Chris Weston, Research Analyst, IG
It’s all about Ben Bernanke and we thoroughly expect him to align his narrative with that of his compatriot in the core of the Fed, Bill Dudley. The market will always pay close attention to Dudley, Yellen and Bernanke as they are permanent members and effectively have the last say. Bill Dudley was clearly dovish yesterday, and we thought it interesting that he compared the Fed to the BoJ through the years, suggesting the Fed shouldn’t do too little. Importantly, Dudley said he wasn’t sure which way the future direction of asset purchases will go – either up or down. Of course this will be data dependant and we feel this is exactly the same path that the Fed Chairman will take in US trade today.
Clearly Ben Bernanke will defend the board’s current accommodative stance, while probably highlighting the costs and benefits of asset purchases. We wouldn’t want to be too long USDs going into this event, and clearly a number of macro funds have already closed USD longs in anticipation of dovish rhetoric. Of course if the Chairman does signal that dis-inflation is not a concern (similar to Williams, Evans and highlighted in the recent Wall Street Journal article), then watch the volatility come alive. We feel the market is now probably earmarking the September meeting as to when the Fed reduces the pace of buying from $85 billion to say $60 billion, but any clues today could really see the USD come alive, helped by a strong rise in treasury yields. Still, this isn’t our base case and we expect the Chairman to suggest that the Fed can increase and decrease purchases, in-line with Bill Dudley’s comments and the recent statement.
The FOMC minutes (out four hours after) will probably be hawkish, similar to previous minutes over the last few months. Given the recent narrative from hawks Lacker, Plosser and Fisher, clearly these views will play into the rhetoric. As a general rule, the actual FOMC statement simply quotes the voters, while the minutes include the views of the non-voters, many of whom are hawks and keen to see the pace of asset purchases tapered earlier than later.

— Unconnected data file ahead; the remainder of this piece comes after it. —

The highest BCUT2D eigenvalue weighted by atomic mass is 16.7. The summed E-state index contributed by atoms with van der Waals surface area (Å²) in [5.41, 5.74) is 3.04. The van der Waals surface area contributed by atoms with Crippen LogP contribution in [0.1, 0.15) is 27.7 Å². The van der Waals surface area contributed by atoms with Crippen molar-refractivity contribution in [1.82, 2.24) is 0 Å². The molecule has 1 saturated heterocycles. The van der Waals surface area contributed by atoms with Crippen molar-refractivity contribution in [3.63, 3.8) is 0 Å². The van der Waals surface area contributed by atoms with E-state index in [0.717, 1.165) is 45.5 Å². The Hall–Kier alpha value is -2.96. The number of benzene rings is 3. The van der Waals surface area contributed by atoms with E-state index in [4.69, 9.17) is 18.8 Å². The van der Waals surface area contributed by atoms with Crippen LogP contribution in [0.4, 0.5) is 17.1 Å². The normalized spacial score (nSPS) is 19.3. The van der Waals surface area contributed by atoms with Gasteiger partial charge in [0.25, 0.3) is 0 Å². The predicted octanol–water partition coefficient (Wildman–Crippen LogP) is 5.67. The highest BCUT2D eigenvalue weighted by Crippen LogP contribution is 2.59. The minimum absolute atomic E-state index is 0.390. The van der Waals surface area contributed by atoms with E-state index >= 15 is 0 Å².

Asia has been fairly quiet, with many sitting on their hands ahead of Ben Bernanke’s testimony, while Hong Kong has been offline due to storm warnings for most of the day. We saw the BoJ’s announcement early (13:07 AEST), which has been the trend when it details limited new policy initiatives, and while expectations were low, no new news was released. As things stand, Japan equity traders don’t seem too concerned by the lack of action from the BoJ in terms of addressing the volatility in the bond market. This should however be detailed in Mr Kuroda’s post-meeting conference (scheduled at 16:30 AEST) and many feel the bank could detail more on front-loaded purchases, provide clarity on upcoming JBG buy-backs, or potentially even increase funds in the kitty for bond-buying.
The ASX 200 was dealt a blow on the back of the poor Westpac consumer confidence numbers, which fell 7% on the month. Clearly the Aussie consumer is not in a good space, despite an out-of-consensus rate cut of late. Looking at the breakdown, there was a 13.4% decline in where consumers see the economy in one year ahead, while there was also a 3.9% drop in current conditions. The financial sector broke down and headed lower immediately after the release, presumably on the view that consumer credit is likely to stay subdued, despite the premise for more rate cuts. Materials have led the way as traders closed shorts ahead of the Bernanke testimony in the hope that a dovish stance would be re-iterated and cyclicals could benefit. China is up 0.5% as well, which is also helping.
AUD/USD has traded in a range of 0.9828 and 0.9780 and continues to look heavy above 0.9800. We still feel moves up to the former uptrend drawn from the 2011 low at 0.9865 will be sold and we’d be surprised if the pair made a stronger move above parity anytime soon.
Europe will probably be focused on the UK today, with the raft of data seen out today. Cable fell to 1.5113 yesterday and we’ve seen an element of short covering today from traders, although the bias is for lower levels with 58% of our client base short at present. We have liked cable shorts in the last week or so, and still feel the pair will go lower from here, with traders looking to sell rallies. Today we get retail sales, BoE minutes and public sector net borrowing, and weak number should help the trade. Earnings are thin on the ground, with HP the one to watch. However, of course price action in most asset classes will depend on what the Fed Chairman has to say.
Ahead of the European open we are calling the FTSE at 6792 -11, DAX 8457 -15, CAC 4029 -7, IBEX 8455 -9 and MIB 17460 +33